David Blanchflower: Osborne's 'consensus' has come crashing down

Economic Outlook: The consensus now seems to be that the Chancellor’s policies have resulted in failure

A letter to The Sunday Times on 14 February 2010 from 20 economists gave the Tories' plans for harsh austerity a much-needed credibility boost. In their letter the infamous 20, including four ex-Monetary Policy Committee members and a future Nobel prize winner, claimed that "in order to be credible, the Government's goal should be to eliminate the structural current budget deficit over the course of a parliament, and there is a compelling case, all else being equal, for the first measures beginning to take effect in the 2010-11 fiscal year".

To be fair to them, they did say the exact timing of measures should be sensitive to developments in the economy. But George Osborne greeted the letter with unguarded delight, and in a Sky News interview even claimed the letter meant that his austerity plans were now "part of the mainstream economic consensus".

Indeed, in his Mais lecture of 24 February 2010, he went even further, claiming that he alone held the path to nirvana. He said: "Economic theory and evidence both suggest that the macroeconomic policy combination most likely to encourage that adjustment is tight fiscal policy, supportive monetary policy and countercyclical financial regulation." Rather bold claims that sadly have not withstood the test of time.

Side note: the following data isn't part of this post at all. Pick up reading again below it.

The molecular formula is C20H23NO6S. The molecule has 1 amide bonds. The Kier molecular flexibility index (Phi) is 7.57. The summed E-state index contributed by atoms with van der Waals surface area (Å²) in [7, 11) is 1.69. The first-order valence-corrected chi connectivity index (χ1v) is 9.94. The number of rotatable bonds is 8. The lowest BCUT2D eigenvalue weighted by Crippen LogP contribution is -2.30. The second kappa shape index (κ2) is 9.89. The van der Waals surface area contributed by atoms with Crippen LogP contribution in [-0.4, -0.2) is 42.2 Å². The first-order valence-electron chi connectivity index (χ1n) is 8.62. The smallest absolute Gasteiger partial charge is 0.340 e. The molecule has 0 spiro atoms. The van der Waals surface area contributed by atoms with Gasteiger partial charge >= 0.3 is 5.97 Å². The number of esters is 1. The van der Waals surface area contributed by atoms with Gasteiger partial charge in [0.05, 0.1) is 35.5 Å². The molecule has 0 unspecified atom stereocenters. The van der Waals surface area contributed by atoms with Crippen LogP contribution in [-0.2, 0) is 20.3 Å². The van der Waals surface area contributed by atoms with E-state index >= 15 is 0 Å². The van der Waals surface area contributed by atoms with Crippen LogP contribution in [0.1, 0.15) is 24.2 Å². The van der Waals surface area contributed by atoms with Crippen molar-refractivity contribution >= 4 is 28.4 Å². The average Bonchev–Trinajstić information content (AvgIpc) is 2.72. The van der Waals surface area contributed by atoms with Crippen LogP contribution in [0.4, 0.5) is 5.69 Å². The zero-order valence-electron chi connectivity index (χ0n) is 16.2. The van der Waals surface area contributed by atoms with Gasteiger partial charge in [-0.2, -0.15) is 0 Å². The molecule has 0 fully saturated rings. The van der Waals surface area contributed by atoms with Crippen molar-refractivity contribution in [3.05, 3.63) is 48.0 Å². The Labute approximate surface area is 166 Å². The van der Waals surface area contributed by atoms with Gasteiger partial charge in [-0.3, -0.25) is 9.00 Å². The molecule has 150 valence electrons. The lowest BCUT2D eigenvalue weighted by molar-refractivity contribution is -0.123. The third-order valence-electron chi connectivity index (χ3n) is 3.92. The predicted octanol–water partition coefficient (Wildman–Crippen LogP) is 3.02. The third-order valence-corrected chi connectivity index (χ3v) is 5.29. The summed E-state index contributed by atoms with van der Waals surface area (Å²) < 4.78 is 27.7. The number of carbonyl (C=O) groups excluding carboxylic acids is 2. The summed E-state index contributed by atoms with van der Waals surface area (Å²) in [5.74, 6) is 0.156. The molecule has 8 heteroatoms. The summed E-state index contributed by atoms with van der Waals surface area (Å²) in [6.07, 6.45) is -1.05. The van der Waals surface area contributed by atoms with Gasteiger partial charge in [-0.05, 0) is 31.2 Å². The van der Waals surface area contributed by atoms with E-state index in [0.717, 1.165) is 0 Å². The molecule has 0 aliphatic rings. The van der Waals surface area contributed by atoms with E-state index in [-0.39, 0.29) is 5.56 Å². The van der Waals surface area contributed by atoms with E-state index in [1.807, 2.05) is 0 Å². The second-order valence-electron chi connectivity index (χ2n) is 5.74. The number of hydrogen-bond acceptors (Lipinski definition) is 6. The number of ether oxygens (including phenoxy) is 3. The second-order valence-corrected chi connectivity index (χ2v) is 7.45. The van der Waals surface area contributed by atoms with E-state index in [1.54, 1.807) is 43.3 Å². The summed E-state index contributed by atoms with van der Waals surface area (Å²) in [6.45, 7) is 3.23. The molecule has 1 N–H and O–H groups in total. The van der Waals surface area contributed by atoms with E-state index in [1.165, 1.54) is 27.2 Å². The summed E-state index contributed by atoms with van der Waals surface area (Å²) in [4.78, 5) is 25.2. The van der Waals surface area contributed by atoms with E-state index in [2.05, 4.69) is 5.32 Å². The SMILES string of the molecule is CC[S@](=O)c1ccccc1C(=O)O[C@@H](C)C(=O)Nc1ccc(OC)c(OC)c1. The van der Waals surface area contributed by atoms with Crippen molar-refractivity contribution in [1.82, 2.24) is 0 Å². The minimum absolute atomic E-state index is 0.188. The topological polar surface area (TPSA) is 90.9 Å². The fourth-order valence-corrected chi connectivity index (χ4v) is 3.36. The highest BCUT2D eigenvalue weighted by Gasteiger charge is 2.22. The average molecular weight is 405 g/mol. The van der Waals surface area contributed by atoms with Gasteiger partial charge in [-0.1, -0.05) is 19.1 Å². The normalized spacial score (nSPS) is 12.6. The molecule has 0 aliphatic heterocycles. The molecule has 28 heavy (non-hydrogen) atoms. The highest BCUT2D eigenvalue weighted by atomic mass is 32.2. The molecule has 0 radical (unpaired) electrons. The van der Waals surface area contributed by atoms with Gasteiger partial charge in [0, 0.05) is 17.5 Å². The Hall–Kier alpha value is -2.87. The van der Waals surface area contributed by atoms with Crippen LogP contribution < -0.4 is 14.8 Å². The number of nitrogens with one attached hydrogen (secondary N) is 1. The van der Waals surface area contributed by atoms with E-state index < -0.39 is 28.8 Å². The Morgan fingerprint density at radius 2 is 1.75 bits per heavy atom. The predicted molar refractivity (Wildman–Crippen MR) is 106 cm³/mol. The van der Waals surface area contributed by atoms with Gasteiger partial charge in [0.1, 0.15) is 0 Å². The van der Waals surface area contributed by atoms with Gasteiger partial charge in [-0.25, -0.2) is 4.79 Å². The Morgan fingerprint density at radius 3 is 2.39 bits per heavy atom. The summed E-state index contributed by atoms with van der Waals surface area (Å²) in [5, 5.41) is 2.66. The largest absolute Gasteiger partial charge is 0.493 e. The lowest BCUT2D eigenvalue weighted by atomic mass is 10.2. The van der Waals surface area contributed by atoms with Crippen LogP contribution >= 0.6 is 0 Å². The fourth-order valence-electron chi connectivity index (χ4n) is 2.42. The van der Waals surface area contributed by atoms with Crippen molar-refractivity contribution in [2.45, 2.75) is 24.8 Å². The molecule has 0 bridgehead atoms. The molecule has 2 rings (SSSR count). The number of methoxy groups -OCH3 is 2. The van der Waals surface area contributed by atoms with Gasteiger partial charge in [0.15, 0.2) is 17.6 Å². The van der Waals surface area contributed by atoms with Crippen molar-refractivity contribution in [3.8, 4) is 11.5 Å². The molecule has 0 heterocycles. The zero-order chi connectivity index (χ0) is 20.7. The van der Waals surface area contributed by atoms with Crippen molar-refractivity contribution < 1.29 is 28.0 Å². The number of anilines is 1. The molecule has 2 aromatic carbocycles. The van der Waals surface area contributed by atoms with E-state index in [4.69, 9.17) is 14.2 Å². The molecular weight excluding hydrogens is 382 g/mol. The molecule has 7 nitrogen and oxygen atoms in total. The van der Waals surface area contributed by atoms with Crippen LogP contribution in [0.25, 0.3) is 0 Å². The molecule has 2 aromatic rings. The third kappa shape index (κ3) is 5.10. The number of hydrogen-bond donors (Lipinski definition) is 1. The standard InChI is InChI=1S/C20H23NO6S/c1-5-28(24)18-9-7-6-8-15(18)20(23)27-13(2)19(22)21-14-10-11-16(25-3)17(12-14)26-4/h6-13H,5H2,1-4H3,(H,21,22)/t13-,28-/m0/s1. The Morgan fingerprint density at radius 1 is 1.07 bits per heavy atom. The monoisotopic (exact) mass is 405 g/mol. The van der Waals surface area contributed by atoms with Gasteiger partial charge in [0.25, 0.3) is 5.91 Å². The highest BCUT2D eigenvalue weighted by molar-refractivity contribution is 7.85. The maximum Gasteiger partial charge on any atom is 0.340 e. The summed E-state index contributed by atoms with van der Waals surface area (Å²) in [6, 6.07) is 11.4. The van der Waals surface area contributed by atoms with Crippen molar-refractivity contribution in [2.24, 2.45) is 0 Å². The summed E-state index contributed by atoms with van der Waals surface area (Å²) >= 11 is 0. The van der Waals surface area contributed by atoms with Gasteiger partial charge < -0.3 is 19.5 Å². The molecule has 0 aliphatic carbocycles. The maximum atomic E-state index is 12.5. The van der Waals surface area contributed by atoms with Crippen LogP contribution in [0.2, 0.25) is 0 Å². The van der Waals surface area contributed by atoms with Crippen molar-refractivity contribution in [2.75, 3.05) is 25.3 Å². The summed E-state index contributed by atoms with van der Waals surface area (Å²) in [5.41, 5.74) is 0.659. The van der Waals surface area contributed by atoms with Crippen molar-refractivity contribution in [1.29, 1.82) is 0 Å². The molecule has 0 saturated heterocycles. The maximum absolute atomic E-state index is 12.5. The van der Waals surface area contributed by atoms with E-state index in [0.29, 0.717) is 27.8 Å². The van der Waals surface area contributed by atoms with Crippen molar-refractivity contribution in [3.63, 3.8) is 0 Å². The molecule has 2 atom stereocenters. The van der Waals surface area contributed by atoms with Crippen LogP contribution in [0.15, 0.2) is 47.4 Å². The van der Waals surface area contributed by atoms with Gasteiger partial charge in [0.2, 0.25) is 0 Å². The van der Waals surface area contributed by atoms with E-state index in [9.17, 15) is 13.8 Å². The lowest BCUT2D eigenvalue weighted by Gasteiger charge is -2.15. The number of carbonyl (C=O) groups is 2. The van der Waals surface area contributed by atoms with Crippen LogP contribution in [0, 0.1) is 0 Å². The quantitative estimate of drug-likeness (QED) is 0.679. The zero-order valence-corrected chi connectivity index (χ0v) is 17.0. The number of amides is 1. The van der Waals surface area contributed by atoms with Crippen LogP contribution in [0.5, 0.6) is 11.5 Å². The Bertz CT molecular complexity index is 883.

On the 18 February 2010 the Financial Times published two other letters on the same day from 67 arguably even more prominent economists vehemently disagreeing. The first, from nine economists organised by Lord Layard, included four ex-MPC members, an ex-vice chairman of the Federal Reserve, and one Nobel prize winner. They argued that "it would be dangerous to reduce the Government's contribution to aggregate demand beyond the cuts already planned for 2010-11. If next year the Government spent less and saved more than it currently plans, this would not make a sustainable recovery more likely."

The second, from 58 economists that I jointly organised with Lord Skidelsky and Marcus Miller, also included the Nobel prize winner Jo Stiglitz, Brad De Long, John Van Reenen, Paul de Grauwe and Richard Freeman. In that letter we argued: "There is no disagreement that fiscal consolidation will be necessary to put UK public finances back on a sustainable basis. But the timing of the measures should depend on the strength of the recovery… For the good of the British people – and for fiscal sustainability – the first priority must be to restore robust economic growth." So there never was any supporting "consensus".